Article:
Federal lawsuit challenges US rules on ‘misleading’ GM labelling24 Aug 2020
The Center for Food Safety has filed a federal lawsuit challenging USDA rules that mean genetic modification (GM) foods are labelled as ‘bioengineered’ – a move it says reduces transparency and causes consumer confusion.
The National Bioengineered Food Disclosure Standard (NBFDS) entered partially into force on 1 January 2020 and will become mandatory for all food operators in January 2022.
However, a lawsuit filed on 28 July against the Trump Administration's Department of Agriculture (USDA) by non-profit public interest group, the Center for Food Safety, argues that final regulations issued in 2019 include provisions to the NBFDS that reduce labelling transparency.
The plaintiff argues the regulation will leave the majority of foods derived from genetic modification (GM) unlabelled, restrict access to information from tens of millions of individuals, and prohibit the use of the widely known terms GMO and genetically engineered (GE).
For instance, the rules allow manufacturers to opt for ‘electronic’ or ‘digital disclosure’, meaning they can use a QR code to declare the presence of GM ingredients rather than a written declaration on the packaging.
However, a study commissioned by the United States Department of Agriculture (USDA) in 2017 concluded that QR codes fail to convey information to consumers because they are not intuitive, create confusion, and exclude individuals without internet access.
The Center for Food Safety, which represents a coalition of non-profit organisations and retailers, says that requiring a smartphone discriminates against at least 20% of the US adult population who have lower smartphone ownership or live in areas without internet bandwidth, and would primarily impact poor, elderly, rural, and minority populations.
The lawsuit also objects to the USDA’s rules on terminology that allow suppliers and manufacturers to use the term ‘bioengineered’ rather than GE or GMO.
The legal director at the Center For Food Safety, George A. Kimbrell, said: “Basically, [this] is because industry believes that consumers have a negative connotation for the GE and GMO terms, because the GE foods offer consumers no benefit, only risk and adverse agricultural process.”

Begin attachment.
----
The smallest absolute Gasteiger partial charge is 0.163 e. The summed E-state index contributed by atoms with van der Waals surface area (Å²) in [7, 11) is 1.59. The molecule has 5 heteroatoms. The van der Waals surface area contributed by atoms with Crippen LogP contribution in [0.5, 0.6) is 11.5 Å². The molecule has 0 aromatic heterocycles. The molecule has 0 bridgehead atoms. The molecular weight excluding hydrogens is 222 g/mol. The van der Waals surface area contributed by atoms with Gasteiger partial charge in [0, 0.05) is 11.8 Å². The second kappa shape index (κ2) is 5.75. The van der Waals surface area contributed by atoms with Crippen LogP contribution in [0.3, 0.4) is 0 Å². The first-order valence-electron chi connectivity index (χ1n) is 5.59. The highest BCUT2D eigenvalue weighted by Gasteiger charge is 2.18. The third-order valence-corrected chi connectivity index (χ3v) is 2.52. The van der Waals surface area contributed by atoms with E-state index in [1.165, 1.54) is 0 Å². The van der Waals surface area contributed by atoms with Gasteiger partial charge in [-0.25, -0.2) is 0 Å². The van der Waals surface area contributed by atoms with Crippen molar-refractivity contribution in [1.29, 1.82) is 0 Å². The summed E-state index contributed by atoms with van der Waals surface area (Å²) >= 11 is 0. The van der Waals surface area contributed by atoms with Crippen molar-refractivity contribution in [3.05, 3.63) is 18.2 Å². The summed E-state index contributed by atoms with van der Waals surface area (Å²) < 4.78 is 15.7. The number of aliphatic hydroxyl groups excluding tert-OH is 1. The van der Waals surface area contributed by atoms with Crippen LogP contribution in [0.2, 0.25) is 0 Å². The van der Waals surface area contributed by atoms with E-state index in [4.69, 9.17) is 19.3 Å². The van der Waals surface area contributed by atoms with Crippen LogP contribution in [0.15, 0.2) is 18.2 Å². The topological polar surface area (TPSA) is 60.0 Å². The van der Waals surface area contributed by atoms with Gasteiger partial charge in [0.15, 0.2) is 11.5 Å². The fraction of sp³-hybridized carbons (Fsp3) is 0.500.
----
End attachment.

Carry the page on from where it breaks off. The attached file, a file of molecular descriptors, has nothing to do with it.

The plaintiffs also object to the rule which states that if a DNA test cannot detect a GM content in the final product, the product does not have to be labelled as bioengineered.
“The rule does not say a set amount, only if the particular test does not detect it,” Kimbrell told The Ingredients Network. “We believe this decision also violates the law, because consumers care about whether a product is produced through genetic engineering, whether or not it is detectable in the final product.
“The result is that the vast majority of GE products, which are made with GE corn or soy, are so highly processed that the GE content is not detectable, will not be labelled unless the Court reverses that decision. That’s all sodas and cooking oils, etc,” he added.
According to data from the USDA’s Economic Research Service, over 90% of US corn, upland cotton, and soybeans are currently produced using GE varieties.
Kimbrell said there is a growing awareness on the issue among the US public.
“I think people are aware that the [Food and Drug Administration] FDA does no independent testing prior to GE foods coming to the market. That all safety is based on testing by the pesticide companies engineering the crops and any meeting with regulators is voluntary and confidential.